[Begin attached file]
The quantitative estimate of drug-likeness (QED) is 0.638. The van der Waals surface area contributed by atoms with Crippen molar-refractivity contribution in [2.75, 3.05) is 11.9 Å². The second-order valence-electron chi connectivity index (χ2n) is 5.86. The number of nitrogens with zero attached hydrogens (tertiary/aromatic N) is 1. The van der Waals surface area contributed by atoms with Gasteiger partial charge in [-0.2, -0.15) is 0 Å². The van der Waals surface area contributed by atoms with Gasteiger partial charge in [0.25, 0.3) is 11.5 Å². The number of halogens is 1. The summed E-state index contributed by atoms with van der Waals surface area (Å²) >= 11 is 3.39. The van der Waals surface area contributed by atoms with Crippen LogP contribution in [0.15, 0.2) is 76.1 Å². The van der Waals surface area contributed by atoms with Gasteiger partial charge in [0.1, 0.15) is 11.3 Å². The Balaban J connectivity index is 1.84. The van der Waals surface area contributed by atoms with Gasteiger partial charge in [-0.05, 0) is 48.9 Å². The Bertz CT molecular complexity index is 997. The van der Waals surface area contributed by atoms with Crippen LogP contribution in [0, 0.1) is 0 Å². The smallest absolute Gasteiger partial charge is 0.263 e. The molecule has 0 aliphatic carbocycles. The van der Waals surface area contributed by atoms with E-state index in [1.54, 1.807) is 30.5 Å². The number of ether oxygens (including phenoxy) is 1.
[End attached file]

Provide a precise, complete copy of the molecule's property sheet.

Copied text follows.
The quantitative estimate of drug-likeness (QED) is 0.638. The van der Waals surface area contributed by atoms with Crippen molar-refractivity contribution in [2.75, 3.05) is 11.9 Å². The second-order valence-electron chi connectivity index (χ2n) is 5.86. The number of nitrogens with zero attached hydrogens (tertiary/aromatic N) is 1. The van der Waals surface area contributed by atoms with Gasteiger partial charge in [-0.2, -0.15) is 0 Å². The van der Waals surface area contributed by atoms with Gasteiger partial charge in [0.25, 0.3) is 11.5 Å². The number of halogens is 1. The summed E-state index contributed by atoms with van der Waals surface area (Å²) >= 11 is 3.39. The van der Waals surface area contributed by atoms with Crippen LogP contribution in [0.15, 0.2) is 76.1 Å². The van der Waals surface area contributed by atoms with Gasteiger partial charge in [0.1, 0.15) is 11.3 Å². The Balaban J connectivity index is 1.84. The van der Waals surface area contributed by atoms with Gasteiger partial charge in [-0.05, 0) is 48.9 Å². The Bertz CT molecular complexity index is 997. The van der Waals surface area contributed by atoms with Crippen LogP contribution in [0, 0.1) is 0 Å². The smallest absolute Gasteiger partial charge is 0.263 e. The molecule has 0 aliphatic carbocycles. The van der Waals surface area contributed by atoms with E-state index in [1.54, 1.807) is 30.5 Å². The number of ether oxygens (including phenoxy) is 1.